Our Elmhurst Gum Disease Dentists Help Patients Fight Periodontal Disease The Right Way

Written by Dr. Scharfenberg on Feb 19, 2019

Gum disease can be a particularly sneaky oral health problem; it often initially progresses asymptomatically, all the while weakening the underlying structure and health of your smile. Effectively treating gum disease is about a lot more than simply cleaning your gum tissue. Keep reading to learn more about what our Elmhurst gum disease dentists recommend.

Gum disease occurs when harmful oral bacteria infiltrate oral tissues, further growing and proliferating. Periodontal disease is the term that we use to describe gum disease that has advanced to a severe stage.

In order to treat gum disease, you really need to minimize the number of oral bacteria in your mouth. Our dental team may:

  • Clear away accumulated plaque and tartar using scaling and planing treatments. This type of cleaning removed tartar from the tooth from top to bottom—including any accessible roots.

  • Recommend alterations or additions to your daily oral hygiene routine; you may benefit from using specially formulated products that are designed to kill bacteria. Additionally, tools like waterpiks can enable you to rid your mouth of hard-to-reach plaque and bacteria.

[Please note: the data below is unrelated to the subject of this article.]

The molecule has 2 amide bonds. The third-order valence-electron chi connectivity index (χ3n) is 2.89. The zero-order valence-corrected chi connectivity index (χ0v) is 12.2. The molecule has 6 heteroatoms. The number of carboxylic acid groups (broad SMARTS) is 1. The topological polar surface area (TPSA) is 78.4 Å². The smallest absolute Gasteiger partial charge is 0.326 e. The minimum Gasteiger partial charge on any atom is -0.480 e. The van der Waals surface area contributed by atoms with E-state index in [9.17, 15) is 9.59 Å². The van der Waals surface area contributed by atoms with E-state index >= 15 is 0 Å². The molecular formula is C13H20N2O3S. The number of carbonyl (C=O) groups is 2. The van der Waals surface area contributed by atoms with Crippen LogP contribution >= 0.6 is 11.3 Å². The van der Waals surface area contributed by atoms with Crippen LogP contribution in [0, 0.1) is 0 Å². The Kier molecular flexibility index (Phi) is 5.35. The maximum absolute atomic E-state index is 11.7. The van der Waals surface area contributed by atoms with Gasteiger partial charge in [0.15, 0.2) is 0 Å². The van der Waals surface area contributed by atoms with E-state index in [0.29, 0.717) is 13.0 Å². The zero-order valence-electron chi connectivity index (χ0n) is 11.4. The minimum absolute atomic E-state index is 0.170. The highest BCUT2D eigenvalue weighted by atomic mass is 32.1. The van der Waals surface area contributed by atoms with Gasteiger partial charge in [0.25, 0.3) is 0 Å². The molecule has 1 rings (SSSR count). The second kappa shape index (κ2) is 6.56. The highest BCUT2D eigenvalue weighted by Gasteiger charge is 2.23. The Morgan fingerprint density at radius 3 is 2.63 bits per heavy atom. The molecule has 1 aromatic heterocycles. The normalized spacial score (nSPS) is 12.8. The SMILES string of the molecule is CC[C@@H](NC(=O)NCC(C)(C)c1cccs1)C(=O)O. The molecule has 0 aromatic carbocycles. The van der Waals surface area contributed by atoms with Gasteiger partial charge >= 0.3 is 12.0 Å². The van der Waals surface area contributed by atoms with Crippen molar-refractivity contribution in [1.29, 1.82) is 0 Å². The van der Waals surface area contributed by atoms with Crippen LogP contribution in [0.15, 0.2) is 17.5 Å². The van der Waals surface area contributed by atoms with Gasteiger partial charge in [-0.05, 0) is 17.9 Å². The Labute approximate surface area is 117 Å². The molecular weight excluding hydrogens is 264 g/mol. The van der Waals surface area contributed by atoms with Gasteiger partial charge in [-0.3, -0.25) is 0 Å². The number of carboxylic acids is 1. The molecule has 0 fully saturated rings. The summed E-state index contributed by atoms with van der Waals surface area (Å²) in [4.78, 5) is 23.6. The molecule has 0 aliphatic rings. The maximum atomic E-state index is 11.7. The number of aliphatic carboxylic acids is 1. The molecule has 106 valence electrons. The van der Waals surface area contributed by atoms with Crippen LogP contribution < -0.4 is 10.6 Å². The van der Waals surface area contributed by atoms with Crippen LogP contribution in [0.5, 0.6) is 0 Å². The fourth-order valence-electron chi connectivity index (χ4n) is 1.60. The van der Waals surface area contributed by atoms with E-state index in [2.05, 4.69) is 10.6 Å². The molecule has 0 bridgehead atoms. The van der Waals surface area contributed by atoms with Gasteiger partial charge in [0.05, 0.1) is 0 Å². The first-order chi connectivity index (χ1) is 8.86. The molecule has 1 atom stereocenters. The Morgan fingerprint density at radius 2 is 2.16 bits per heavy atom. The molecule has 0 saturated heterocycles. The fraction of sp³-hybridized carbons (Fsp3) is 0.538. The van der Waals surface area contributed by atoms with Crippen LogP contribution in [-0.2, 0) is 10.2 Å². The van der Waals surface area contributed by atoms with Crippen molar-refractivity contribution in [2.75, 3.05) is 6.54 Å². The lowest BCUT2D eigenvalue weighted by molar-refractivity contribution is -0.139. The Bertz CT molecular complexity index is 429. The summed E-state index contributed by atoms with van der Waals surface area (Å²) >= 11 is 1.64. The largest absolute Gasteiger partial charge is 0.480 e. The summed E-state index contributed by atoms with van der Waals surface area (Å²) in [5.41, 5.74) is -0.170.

• Remove diseased and damaged tissues. Oral tissues that are beyond help need to be excised from your smile, so as not to spread the infection. Getting rid of compromised tissues will give your smile a better chance to heal and regenerate.

  • Prescribe treatments to help build-up diminished tissue. Gum tissue grafts, for example, can be used to replace gum tissue that has worn away or been removed.

The type of treatment that is right for you will depend on how advanced your case of gum disease is. Our Elmhurst dentists utilize conservative treatment methods, which preserve as much healthy natural dental tissue as possible.

If you think that you’re battling gum disease, please don’t wait to seek treatment. The sooner that you’re able to get the care you need, the better your long-term dental prognosis.